“That’s all shades of wrong,” Goofy says, backing away, hands up. On his way off the court, he toes the ball on the ground, spinning it soccer style up onto his shoe top, then he flicks it towards the basket and now he’s dunking, pulling himself up on the rim and slapping both sides of the backboard before floating to the ground and disappearing into the surrounding murk. I’ve never seen anything like it, someone who can jump like that. Even Dad seems transfixed, like Goofy had just sprouted wings and flown away. Catherine appears, breaking a spell, and Dad brushes past her, stomping his way up the hill. David puts his hand on my shoulder and I shrug.

“Some block, David.”

“Some job, Peter Henry,” Catherine says to me. “Way to keep it steady.”

“Thanking you Ma’am,” I say, a line from a TV western I used to torment her with when she still lived at home.

“You’re such a fucking idiot,” she says, but she’s smiling and gives me a shove.

“Lots of kinds of idiots in the world, Fucking Idiot sounds okay to me.”

“Dinnah’s Readeee,” Catherine says like she’s Katherine Hepburn, then returns to regular. “Can’t you feel my excitement?”

“No,” I say, because I don’t like how she said that last thing.

She laughs and kisses David, he gives me a friendly wave and we head to the house.

The dinner is laid out on the rough wooden table – a door sitting on two carpenter’s horses – steam rising from three cast iron pots and a pan of corn bread and another of peach cobbler, but only my mother is there and she has her purse over her shoulder and is turning to leave. She stops, looks at me and there’s no recognition on her face, nothing of her I know, then she smiles like she’s very tired, and walks out.

I ask my sister, then David.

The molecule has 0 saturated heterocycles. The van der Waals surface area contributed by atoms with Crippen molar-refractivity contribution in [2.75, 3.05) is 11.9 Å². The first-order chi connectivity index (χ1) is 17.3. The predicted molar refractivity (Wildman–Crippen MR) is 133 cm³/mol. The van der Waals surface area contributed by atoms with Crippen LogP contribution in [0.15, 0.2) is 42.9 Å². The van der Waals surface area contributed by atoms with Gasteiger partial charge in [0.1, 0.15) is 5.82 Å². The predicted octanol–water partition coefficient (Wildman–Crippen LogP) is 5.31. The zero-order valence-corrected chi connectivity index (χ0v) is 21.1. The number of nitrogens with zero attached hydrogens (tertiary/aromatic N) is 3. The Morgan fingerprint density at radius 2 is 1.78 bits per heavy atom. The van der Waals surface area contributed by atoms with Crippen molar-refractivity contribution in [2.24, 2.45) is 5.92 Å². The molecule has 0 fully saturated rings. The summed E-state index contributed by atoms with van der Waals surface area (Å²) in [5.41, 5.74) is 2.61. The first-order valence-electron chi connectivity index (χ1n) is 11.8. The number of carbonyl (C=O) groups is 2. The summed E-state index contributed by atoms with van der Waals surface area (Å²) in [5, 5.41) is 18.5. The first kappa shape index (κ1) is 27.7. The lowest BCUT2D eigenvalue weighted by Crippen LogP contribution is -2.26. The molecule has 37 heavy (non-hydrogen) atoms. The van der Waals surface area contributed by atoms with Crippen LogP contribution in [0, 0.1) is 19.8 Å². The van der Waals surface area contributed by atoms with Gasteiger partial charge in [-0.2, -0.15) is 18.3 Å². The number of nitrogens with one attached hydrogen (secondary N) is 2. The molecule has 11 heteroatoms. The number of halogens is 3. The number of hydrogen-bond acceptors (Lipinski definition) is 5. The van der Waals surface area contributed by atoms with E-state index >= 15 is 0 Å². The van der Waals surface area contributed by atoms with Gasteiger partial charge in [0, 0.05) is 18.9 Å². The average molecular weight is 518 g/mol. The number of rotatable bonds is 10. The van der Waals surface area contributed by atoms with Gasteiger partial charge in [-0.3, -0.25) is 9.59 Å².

“They say they’re going back to the motel,” she says.

“Now? Before we eat?”

“Your mom was crying,” David says.

“Why don’t you stay and eat with us. They can come back for you,” Catherine says. My father blows the horn one, two, three times, holding on the third. I look around their living room, so different from any place I’ve seen, with its ragged green couch and chairs with stuffing sticking out, its wood floors and oriental rugs and long beads acting as a door to their bedroom, bright blue and red cloth on the walls, another brown cloth with paisley patterns hanging like a sail in the wind off the ceiling, a seemingly endless number of cats in and out and one large hairy black dog with crazy off-kilter eyes like he’s looking everywhere and nowhere.

“Wait here,” she says and disappears and comes back a few moments later.

“You’re in,” she says. “They said they’d pick you up at 8 a.m. tomorrow.”

“Tomorrow?” is all I can say. Then I sit with my toes turned in, my arms hanging between my knees. My sister gets on the phone and says, “Yeah, can you believe it, a fucking feast I’m telling you.” David puts on music that sounds like blues except in an African language, Catherine opens a bottle of wine and pours me a glass. I’ve had vodka and gin and schnapps, sneaking bottle cap fills when my parents are away, but never wine. It tastes bitter. They stand together in the middle in a half-dance, half-hug, swaying, I’ve never seen them do this and I’m embarrassed even as I realize there’s no reason to be. I pet Crazy Eyes until he puts out a growl so low, I can’t source it at first.

“He likes you,” David says over my sister’s shoulder, but it doesn’t sound friendly and I settle my hands in my lap. There’s a knock and three people, a man and two women, rumble in laughing, hair jutting, arms flying, carrying bottles in brown bags, everyone hugging and kissing each other on the tops of their heads. The new man looks like David with shorter hair and paint splatters on his pants and shirt and the two women seem like twins at first with two shades of bright red hair, shocking lipstick, and long flowered dresses worn over blue jeans and sandals, twins until you really look. Mostly it’s in how they dress.